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Subscribe to this list via RSS Blog posts tagged in Reproductive Rights

RALEIGH – The North Carolina House of Representatives today voted to triple the state’s mandatory waiting period for women seeking abortion care to 72 hours. House Bill 465 now goes to the Senate. If the bill becomes law, North Carolina would become the fourth state in the nation – along with Missouri, South Dakota, and Utah – to require a waiting period of 72 hours.

“Instead of respecting a woman’s private medical decisions, this shameful bill is based on the condescending notion that a woman can’t or won’t take the time she needs to consult with her doctor and make the best decision for her own circumstances,” said Sarah Preston, Policy Director for the American Civil Liberties Union (ACLU) of North Carolina. “In medical situations, there is never a one-size-fits-all solution. The government has no business interfering in health care decisions made by a woman and her doctor and making what can be a difficult situation even more challenging.”

Studies have shown that abortion is one of the safest medical procedures available. According to a 2014 report from the Guttmacher Institute, less than 0.05% of abortions result in complications requiring hospital care.

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WASHINGTON - North Carolina has asked the U.S. Supreme Court to review a state law that would force women to undergo a narrated ultrasound before receiving an abortion—a measure that has been blocked by both a district court and federal appeals court as unconstitutional.

Yesterday’s filing follows the unanimous decision from a three-judge panel of the U.S. Court of Appeals for the Fourth Circuit in December 2014 affirming that the law violates the First Amendment rights of physicians by forcing them to deliver politically motivated communications to a patient even over the patient’s objection, declaring that "transforming the physician into the mouthpiece of the state undermines the trust that is necessary for facilitating healthy doctor-patient relationships and, through them, successful treatment outcomes."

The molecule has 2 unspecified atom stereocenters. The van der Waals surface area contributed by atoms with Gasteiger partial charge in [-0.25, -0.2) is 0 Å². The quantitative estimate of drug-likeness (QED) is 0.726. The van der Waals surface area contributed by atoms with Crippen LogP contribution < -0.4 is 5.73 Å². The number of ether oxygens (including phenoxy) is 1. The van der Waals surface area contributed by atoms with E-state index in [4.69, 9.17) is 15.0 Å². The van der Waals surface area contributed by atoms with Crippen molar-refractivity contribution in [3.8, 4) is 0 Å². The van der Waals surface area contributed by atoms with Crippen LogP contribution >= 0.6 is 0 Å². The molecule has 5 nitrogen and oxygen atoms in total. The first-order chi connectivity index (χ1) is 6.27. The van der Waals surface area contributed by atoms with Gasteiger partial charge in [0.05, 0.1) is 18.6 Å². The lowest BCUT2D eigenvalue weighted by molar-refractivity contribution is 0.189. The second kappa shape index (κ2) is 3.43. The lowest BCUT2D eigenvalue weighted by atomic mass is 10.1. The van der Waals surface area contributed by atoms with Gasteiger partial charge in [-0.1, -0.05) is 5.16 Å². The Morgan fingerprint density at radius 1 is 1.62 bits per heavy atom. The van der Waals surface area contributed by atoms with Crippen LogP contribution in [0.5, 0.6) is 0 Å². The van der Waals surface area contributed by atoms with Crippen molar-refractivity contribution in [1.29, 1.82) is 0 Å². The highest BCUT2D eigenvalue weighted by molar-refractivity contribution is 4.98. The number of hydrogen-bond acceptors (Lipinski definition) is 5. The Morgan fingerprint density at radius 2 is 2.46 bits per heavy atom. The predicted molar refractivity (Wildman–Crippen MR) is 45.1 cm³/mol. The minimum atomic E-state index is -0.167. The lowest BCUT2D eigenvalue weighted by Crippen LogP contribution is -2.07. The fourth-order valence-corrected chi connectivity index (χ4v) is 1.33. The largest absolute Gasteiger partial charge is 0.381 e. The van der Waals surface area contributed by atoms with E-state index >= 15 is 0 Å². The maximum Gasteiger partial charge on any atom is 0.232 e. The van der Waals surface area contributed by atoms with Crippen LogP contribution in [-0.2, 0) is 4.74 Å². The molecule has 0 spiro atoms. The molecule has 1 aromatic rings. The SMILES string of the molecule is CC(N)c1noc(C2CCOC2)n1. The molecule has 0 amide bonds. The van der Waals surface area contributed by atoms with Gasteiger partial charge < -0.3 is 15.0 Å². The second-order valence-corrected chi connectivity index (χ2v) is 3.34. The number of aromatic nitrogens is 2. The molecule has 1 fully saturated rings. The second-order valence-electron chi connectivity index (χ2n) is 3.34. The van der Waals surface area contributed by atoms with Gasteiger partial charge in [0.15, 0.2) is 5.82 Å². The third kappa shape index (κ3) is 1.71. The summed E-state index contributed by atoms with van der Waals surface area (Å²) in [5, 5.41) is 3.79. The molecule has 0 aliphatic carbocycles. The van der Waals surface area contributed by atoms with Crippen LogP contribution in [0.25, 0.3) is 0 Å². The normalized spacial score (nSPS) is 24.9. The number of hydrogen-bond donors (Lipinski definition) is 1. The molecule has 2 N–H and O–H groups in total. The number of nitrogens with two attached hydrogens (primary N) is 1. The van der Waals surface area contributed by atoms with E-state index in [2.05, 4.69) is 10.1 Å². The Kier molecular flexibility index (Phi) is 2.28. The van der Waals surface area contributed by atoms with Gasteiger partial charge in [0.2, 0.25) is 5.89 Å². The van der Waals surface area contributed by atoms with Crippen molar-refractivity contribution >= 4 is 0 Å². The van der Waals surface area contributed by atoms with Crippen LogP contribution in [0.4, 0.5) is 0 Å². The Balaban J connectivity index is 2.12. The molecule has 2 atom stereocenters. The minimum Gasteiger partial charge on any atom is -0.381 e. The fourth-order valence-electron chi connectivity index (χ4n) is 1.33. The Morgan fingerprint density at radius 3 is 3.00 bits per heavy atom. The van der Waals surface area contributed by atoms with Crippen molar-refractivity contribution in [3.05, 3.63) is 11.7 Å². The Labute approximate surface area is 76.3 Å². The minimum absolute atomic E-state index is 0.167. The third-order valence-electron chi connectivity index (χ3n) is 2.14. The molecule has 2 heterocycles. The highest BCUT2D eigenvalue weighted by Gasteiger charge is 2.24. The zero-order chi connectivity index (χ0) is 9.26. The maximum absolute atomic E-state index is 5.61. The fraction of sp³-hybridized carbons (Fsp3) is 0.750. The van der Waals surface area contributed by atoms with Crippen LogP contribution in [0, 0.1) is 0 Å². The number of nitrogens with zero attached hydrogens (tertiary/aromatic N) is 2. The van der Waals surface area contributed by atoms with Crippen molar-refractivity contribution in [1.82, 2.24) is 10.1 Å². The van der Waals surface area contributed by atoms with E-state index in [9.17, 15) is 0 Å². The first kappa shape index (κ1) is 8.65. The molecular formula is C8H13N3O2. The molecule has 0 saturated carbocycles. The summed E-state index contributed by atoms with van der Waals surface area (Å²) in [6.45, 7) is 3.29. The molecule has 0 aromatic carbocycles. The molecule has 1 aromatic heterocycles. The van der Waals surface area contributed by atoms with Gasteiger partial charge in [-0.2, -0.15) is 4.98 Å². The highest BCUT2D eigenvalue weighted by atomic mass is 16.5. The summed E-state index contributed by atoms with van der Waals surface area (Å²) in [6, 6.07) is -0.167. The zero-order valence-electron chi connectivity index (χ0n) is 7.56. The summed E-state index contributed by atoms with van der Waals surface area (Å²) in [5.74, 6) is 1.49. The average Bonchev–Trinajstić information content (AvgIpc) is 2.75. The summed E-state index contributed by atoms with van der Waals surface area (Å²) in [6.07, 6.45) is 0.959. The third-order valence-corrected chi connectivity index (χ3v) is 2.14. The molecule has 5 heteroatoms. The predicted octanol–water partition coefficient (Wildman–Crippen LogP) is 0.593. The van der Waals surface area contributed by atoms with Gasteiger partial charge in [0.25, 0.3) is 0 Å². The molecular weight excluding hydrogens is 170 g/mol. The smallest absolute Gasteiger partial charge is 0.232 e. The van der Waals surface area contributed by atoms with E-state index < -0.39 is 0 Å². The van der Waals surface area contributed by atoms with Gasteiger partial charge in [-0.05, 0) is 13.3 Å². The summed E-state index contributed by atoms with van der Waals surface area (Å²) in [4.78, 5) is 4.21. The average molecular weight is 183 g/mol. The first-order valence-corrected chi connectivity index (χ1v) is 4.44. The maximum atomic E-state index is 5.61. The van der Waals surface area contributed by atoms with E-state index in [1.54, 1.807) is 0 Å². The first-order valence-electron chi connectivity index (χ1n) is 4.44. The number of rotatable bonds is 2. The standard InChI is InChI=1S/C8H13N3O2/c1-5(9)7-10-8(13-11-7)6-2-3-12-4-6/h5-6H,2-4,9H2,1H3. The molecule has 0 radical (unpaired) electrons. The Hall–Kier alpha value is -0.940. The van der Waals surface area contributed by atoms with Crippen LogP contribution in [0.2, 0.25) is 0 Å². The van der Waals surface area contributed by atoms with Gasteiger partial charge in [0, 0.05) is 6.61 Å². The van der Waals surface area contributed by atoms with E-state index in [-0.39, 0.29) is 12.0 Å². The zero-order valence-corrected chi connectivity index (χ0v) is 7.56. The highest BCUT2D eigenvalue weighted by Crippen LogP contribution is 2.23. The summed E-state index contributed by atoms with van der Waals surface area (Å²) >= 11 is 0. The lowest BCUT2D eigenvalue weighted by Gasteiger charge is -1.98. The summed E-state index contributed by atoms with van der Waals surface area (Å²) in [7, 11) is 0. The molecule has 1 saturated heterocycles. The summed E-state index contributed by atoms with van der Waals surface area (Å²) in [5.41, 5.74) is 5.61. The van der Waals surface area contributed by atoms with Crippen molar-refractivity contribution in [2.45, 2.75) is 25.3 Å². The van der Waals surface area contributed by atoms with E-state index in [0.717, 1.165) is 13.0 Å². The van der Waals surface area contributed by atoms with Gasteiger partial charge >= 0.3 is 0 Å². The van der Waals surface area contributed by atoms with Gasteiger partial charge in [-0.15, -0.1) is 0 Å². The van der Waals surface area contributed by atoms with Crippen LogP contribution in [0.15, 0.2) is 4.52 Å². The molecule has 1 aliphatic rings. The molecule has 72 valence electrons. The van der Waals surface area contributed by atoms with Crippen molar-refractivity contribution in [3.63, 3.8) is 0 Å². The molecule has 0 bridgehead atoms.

The law was preliminarily blocked in October 2011 following a lawsuit filed on behalf of several North Carolina physicians and medical practices by the Center for Reproductive Rights, American Civil Liberties Union, ACLU of North Carolina Legal Foundation, Planned Parenthood, and the firm of O’Melveny & Myers.  The measure was later permanently struck down as unconstitutional by a federal district court in January 2014.

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The Top 10 ACLU-NC Stories of 2014

Posted on in Legal News

As another year in the fight to protect civil liberties draws to a close, it’s time to look back at the ACLU-NC’s Top 10 stories from 2014, in reverse chronological order:

  1. The U.S. Court of Appeals for the Fourth Circuit upheld a decision blocking a 2011 N.C. law that would have required doctors to show a woman an ultrasound and describe the images in detail four hours before performing an abortion, even if the woman objects. The ACLU and other groups had challenged the law on behalf of health care providers.